Heavy and chaotic swell building off NSW
A powerful northeasterly surf will build off NSW on Wednesday, followed almost immediately by a strong southerly swell, as an unusually strong transient low develops over the state.
A cold front and trough crossing western NSW on Tuesday afternoon will stall overnight as a low pressure spins up (likely centred near Wagga Wagga) and starts to rapidly deepen. For the east coast, thanks to a blocking high near New Zealand, powerful northeasterly winds will develop along the coast and offshore.
The positioning of these systems means that strong to gale-force winds will build over a long fetch of approximately 1400km on Wednesday to produce powerful northeasterly waves that will impact the entire NSW coastline. Waves look to be strongest of the Port Macquarie where they are expected to reach about 4.3m, with 3.5m waves expected off the Sydney coast, and broadly 2.8-3.5m across the rest of the NSW coast, including exposed inlets, bays, and beaches.
Image: Significant wave heights from DTNs Wavewatch III and 10m wind streamlines from ECMWF showing the strong northeasterly winds fanning waves off the coast on Wednesday evening.
Fortunately, the generation of this swell will be shutoff rather abruptly by the arrival of a deep trough on Wednesday afternoon. This trough will likely contain thunderstorms, that could produce damaging to destructive wind gusts and possibly some squally waves offshore.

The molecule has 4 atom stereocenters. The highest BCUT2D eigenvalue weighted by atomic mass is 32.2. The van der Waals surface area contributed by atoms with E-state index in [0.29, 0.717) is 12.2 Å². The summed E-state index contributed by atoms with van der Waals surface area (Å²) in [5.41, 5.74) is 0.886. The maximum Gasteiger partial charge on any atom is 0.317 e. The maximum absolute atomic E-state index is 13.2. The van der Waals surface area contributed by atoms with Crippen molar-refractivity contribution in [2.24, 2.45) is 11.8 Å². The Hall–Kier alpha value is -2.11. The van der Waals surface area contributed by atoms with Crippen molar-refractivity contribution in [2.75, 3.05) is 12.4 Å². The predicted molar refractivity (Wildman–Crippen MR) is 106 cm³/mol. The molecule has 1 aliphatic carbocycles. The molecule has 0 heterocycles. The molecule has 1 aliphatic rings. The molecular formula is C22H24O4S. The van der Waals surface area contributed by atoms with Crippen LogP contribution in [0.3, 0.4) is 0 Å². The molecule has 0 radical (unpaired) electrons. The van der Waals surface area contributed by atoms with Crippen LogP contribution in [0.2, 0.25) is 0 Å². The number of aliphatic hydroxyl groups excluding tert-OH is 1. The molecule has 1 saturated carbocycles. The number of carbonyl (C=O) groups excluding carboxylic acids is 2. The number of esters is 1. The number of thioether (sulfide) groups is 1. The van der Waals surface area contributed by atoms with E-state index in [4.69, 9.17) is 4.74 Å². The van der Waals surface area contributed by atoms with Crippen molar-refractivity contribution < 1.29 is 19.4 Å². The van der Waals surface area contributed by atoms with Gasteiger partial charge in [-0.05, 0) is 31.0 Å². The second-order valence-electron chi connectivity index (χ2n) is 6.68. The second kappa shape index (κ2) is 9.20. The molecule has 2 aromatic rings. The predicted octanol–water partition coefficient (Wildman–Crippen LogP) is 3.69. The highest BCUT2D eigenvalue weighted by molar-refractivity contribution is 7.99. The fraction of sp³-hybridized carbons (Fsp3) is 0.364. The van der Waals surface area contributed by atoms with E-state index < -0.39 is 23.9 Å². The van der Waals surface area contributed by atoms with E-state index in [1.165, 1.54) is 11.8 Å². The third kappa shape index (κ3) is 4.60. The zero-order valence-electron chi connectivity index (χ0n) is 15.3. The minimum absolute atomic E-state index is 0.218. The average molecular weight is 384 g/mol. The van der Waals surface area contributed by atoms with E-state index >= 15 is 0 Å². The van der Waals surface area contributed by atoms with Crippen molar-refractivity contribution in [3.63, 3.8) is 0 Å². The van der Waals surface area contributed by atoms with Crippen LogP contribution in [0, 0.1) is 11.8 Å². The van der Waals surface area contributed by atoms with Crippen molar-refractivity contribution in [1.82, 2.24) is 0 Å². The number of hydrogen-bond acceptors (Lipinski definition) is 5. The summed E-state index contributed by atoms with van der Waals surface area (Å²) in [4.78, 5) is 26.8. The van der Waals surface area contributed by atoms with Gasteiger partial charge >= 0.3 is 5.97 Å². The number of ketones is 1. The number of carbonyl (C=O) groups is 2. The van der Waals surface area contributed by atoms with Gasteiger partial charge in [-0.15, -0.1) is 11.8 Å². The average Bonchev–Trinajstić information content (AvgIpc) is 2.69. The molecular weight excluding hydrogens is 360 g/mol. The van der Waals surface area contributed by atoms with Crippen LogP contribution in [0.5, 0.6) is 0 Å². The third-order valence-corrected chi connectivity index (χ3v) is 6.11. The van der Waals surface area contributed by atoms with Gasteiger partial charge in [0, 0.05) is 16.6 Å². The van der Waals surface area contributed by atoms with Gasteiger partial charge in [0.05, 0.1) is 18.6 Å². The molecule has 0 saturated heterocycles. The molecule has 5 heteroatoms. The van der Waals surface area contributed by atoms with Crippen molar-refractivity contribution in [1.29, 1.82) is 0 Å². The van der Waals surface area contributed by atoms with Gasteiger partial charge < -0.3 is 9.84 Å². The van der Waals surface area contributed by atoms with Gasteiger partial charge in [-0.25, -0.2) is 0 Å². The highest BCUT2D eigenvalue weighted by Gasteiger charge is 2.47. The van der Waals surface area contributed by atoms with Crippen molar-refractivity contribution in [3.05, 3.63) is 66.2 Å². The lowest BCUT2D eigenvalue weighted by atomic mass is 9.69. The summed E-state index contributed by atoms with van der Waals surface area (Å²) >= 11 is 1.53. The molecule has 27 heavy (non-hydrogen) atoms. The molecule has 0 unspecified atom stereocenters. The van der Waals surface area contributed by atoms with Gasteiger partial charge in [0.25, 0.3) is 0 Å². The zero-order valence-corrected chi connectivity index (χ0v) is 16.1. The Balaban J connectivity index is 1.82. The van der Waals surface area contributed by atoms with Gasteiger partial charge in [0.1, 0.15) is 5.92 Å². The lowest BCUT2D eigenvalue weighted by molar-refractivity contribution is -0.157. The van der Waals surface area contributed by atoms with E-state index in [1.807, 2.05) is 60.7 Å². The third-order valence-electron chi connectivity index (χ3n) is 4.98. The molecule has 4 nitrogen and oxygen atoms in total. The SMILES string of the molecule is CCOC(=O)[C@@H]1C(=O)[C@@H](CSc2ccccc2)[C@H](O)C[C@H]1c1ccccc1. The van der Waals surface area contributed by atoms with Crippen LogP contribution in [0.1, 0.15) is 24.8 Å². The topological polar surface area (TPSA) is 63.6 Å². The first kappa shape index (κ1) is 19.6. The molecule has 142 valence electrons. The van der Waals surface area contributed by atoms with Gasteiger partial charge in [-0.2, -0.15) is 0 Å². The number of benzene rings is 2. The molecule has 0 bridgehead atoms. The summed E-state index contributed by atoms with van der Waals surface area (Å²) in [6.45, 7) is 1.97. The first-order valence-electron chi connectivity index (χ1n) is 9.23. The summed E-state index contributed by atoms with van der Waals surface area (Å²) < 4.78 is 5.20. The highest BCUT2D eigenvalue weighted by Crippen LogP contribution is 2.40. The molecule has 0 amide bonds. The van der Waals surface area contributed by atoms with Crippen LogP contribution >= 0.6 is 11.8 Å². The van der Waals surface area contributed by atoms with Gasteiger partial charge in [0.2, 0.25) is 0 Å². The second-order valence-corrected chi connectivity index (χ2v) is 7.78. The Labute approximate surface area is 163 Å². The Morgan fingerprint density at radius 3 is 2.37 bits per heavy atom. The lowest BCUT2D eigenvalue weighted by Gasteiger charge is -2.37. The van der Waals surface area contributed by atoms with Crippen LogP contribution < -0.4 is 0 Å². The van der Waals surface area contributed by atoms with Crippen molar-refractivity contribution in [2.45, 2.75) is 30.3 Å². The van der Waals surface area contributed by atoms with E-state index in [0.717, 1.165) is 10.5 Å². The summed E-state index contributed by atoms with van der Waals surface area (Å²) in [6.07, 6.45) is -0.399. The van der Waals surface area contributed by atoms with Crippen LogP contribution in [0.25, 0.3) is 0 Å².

As the low pressure system continues to deepen into Thursday, it will transition (hence the title ‘transient low’) over the ocean just off the NSW and Vic border, when it will send a southerly swell up the NSW coast. While by itself, this southerly swell will not be particularly remarkable (although it will have a long 10-12 second wave period), this swell will run straight into the northeasterly waves from Wednesday.
Image: Waves and primary direction expected at Port Kembla (Sydney very similar) over the next few days from DTNs Wavewatch III
Waves around Sydney and Port Kembla will have windows on Thursday afternoon to Friday morning for 1.5m waves from both the northeast and south to arrive at the same time, for a total significant wave height of about 2.2m. Waves around Batemans Bay will be the most chaotic, with the 1.5m northeasterly swell running into 3-3.5m waves from the south, for a combined significant wave height of 3.3-3.8m.
By Saturday morning, the northerly swell will have well and truly faded in time for the peak of southerly swell, generally peaking 2.5-3.5m along the length of the NSW coast.
Combinations of swells like this are uncommon for the NSW coast and can make boats more easily move around with fewer gaps between the waves, but still being as strong as a typical wave of that period. You can stay up to date with the latest warnings here and view the latest NSW ocean information here.
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